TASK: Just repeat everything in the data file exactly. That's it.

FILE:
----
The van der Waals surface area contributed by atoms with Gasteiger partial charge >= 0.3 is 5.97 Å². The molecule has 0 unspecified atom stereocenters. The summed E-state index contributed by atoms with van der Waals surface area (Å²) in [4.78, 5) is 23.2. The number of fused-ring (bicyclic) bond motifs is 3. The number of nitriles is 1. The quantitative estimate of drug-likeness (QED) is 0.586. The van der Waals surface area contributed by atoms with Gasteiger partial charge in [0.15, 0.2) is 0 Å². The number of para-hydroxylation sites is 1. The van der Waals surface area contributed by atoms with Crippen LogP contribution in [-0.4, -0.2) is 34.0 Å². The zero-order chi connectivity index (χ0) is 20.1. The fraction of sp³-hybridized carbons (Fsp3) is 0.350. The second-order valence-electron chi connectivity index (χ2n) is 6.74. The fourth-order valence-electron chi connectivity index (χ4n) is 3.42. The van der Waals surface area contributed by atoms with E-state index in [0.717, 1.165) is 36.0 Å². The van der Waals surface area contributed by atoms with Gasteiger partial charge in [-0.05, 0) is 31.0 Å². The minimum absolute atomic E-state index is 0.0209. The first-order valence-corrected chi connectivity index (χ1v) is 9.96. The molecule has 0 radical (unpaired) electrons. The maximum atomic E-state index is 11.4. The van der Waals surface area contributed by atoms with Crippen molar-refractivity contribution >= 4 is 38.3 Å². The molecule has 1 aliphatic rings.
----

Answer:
The van der Waals surface area contributed by atoms with Gasteiger partial charge >= 0.3 is 5.97 Å². The molecule has 0 unspecified atom stereocenters. The summed E-state index contributed by atoms with van der Waals surface area (Å²) in [4.78, 5) is 23.2. The number of fused-ring (bicyclic) bond motifs is 3. The number of nitriles is 1. The quantitative estimate of drug-likeness (QED) is 0.586. The van der Waals surface area contributed by atoms with Gasteiger partial charge in [0.15, 0.2) is 0 Å². The number of para-hydroxylation sites is 1. The van der Waals surface area contributed by atoms with Crippen LogP contribution in [-0.4, -0.2) is 34.0 Å². The zero-order chi connectivity index (χ0) is 20.1. The fraction of sp³-hybridized carbons (Fsp3) is 0.350. The second-order valence-electron chi connectivity index (χ2n) is 6.74. The fourth-order valence-electron chi connectivity index (χ4n) is 3.42. The van der Waals surface area contributed by atoms with E-state index in [0.717, 1.165) is 36.0 Å². The van der Waals surface area contributed by atoms with Gasteiger partial charge in [-0.05, 0) is 31.0 Å². The minimum absolute atomic E-state index is 0.0209. The first-order valence-corrected chi connectivity index (χ1v) is 9.96. The molecule has 0 radical (unpaired) electrons. The maximum atomic E-state index is 11.4. The van der Waals surface area contributed by atoms with Crippen molar-refractivity contribution >= 4 is 38.3 Å². The molecule has 1 aliphatic rings.